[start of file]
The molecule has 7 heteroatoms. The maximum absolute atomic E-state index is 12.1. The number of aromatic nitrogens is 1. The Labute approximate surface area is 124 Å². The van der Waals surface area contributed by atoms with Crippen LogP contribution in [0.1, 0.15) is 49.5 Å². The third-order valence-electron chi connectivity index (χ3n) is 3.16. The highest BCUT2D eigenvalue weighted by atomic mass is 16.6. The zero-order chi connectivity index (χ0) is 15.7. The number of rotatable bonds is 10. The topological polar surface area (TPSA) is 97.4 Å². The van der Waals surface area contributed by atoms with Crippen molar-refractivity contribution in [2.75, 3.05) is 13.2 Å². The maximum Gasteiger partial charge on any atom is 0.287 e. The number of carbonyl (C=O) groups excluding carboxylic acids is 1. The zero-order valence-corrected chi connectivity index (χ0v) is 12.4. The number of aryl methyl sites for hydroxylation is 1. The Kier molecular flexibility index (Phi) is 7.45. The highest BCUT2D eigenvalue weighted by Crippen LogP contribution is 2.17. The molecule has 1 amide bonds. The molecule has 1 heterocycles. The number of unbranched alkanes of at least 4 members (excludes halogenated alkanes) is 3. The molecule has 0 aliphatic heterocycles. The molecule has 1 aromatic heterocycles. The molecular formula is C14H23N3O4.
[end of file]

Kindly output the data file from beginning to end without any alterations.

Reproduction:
The molecule has 7 heteroatoms. The maximum absolute atomic E-state index is 12.1. The number of aromatic nitrogens is 1. The Labute approximate surface area is 124 Å². The van der Waals surface area contributed by atoms with Crippen LogP contribution in [0.1, 0.15) is 49.5 Å². The third-order valence-electron chi connectivity index (χ3n) is 3.16. The highest BCUT2D eigenvalue weighted by atomic mass is 16.6. The zero-order chi connectivity index (χ0) is 15.7. The number of rotatable bonds is 10. The topological polar surface area (TPSA) is 97.4 Å². The van der Waals surface area contributed by atoms with Crippen molar-refractivity contribution in [2.75, 3.05) is 13.2 Å². The maximum Gasteiger partial charge on any atom is 0.287 e. The number of carbonyl (C=O) groups excluding carboxylic acids is 1. The zero-order valence-corrected chi connectivity index (χ0v) is 12.4. The number of aryl methyl sites for hydroxylation is 1. The Kier molecular flexibility index (Phi) is 7.45. The highest BCUT2D eigenvalue weighted by Crippen LogP contribution is 2.17. The molecule has 1 amide bonds. The molecule has 1 heterocycles. The number of unbranched alkanes of at least 4 members (excludes halogenated alkanes) is 3. The molecule has 0 aliphatic heterocycles. The molecule has 1 aromatic heterocycles. The molecular formula is C14H23N3O4.